Legendary New York retailer and stylist Patricia Field, who is probably still best known for her work on Sex and the City, has a new obsession these days: increasing global traffic to her online store and website, patriciafield.com. Here, she and the site’s manager, Michael Robinson, discuss how the online shop has evolved, how selling there differs from her brick-and-mortar store on The Bowery and how to create a virtual retail environment that makes customers want to come back for more. Interview by Christopher Blomquist

When did you start your site and how has it evolved since then?

Patricia Field: We’ve had a site since I can’t even remember when. Sometime in the early 2000s probably. It took a really long time to evolve for us. And as we are an old-school establishment we were crawling and now we are walking and falling. But I’m totally into my website because I feel that it’s so strong because we can reach out to the whole world. With my store–it is a famous store known around the world by fashionistas–but it certainly doesn’t have the wide reach that a website has. We are a brand and I believe that we really need to step it up, honestly speaking.

How are you doing that?
PF: I love my website and I look at super successful websites and say, “OK, what are they doing?” I feel a bit amateurish with my website because I am from the days of a store but it is exciting to me and to me it is the future so I am stimulated by it. Michael was helping me a great deal in the past two years. Michael started out as an intern a few years ago and now he manages the website.

How often is the website updated with new merchandise?
Michael Robinson: About twice a week or so. We do our photo shoots in-house whether it is for menswear or womenswear and we have a little studio in our offices where we shoot models and the people who want to model for us and we also shoot accessories here as well. So the frequency at which we upload new merchandise is one thing we have increased a lot over the past year. Because the store is such as bazaar and has so many different things in it we’re trying to have the website reflect that so I think that every week at least we are putting up new items to keep the website as fresh as our store is.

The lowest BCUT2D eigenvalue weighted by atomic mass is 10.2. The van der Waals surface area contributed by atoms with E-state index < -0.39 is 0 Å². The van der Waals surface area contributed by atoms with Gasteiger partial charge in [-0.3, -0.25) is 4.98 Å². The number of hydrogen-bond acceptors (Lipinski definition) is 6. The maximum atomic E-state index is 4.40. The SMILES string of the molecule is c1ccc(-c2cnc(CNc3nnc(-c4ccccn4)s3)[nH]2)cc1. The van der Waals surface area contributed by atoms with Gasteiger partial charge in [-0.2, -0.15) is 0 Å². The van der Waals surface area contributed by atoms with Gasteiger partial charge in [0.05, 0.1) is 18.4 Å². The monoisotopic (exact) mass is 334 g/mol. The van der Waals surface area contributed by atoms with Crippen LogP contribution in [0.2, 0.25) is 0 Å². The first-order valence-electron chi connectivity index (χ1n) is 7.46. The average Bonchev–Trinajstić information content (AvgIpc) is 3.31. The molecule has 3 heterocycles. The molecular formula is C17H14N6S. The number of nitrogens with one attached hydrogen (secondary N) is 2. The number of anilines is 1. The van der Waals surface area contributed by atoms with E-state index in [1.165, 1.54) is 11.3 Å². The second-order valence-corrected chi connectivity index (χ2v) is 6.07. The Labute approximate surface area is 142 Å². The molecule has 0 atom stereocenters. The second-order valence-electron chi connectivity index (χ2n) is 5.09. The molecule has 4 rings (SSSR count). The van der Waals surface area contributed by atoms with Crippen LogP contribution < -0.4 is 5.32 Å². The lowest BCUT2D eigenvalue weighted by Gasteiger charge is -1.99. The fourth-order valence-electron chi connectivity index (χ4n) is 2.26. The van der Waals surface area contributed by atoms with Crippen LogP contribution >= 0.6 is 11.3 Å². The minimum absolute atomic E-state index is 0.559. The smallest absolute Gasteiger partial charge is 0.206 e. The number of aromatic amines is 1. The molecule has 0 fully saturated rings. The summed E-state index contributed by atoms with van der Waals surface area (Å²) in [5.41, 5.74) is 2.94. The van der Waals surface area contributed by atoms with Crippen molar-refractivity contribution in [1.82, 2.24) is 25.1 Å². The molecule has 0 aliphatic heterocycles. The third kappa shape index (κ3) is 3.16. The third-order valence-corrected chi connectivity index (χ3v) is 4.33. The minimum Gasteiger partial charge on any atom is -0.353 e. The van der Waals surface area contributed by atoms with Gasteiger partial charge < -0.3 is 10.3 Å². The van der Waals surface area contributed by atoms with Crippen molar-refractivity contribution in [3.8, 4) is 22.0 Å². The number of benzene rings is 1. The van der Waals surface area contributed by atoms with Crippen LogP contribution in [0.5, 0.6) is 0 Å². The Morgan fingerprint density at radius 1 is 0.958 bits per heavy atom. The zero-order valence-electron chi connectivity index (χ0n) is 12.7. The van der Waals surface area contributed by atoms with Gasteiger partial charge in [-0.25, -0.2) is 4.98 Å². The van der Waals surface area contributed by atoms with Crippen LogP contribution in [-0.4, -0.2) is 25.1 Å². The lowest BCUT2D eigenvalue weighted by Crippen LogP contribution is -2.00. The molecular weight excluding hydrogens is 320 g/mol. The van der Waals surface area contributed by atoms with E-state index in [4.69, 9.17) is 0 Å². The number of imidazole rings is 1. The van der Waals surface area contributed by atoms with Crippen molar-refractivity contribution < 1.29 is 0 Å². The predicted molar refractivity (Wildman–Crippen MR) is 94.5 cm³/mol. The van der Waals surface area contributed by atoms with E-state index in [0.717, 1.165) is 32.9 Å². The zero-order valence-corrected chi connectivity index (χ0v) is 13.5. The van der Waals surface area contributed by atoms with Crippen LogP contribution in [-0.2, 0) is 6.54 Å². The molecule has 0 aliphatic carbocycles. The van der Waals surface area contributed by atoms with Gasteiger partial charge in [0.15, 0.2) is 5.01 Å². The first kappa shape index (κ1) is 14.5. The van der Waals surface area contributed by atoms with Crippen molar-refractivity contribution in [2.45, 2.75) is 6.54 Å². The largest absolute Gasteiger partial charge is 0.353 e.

Is the merchandise mix offered online different from that in the brick-and-mortar store?
MR: The website is really a snapshot of what is in the store. Everything online is available at the store. We pull directly from our boutique.

What percentage of styles are available on the website versus the store?
MR: If I had to guess I would say maybe 15% to 20%. There’s much more in the store than what is available online.

How do you reach out to the online customer versus the one in-store?
MR: We currently use various social media platforms and have had a strong presence on Facebook and Twitter for quite sometime. We’ve also recently been growing our Instagram as that has become a popular new path. We also have an e-blast database. We have an e-blast system that sends out to subscribers and we blast them new merchandise when it is posted.

How have your online sales and traffic grown over the years?
MR: When Sex and The City was really going on the website’s traffic and sales were reflective of that. There was a merchandise tie-in. A lot of things that Pat used on Sex and The City we had on our website or in the store. And we still do. Several of those items have become classics and we still have those on the website as well. The challenge now is–I don’t want to say finding a new angle–but that rush of traffic and sales based on Pat’s outside projects [can’t be the only driver so] we are trying to look for the new thing now to compete in this Internet world.

PF: But it is very interesting because when we do research as to how our customers who come to our website find us the number one search term is “Patricia Field” and number two is “Sex and the City.” That’s very interesting. And that’s worldwide.

Speaking of, does the online store sell globally?
MR: Our Web customers are worldwide but the bulk of them are still in the United States. That’s probably 50% to 60% while the other 40% are scattered across the globe but the greatest concentrations are in Asian countries and Australia and a little bit in Europe.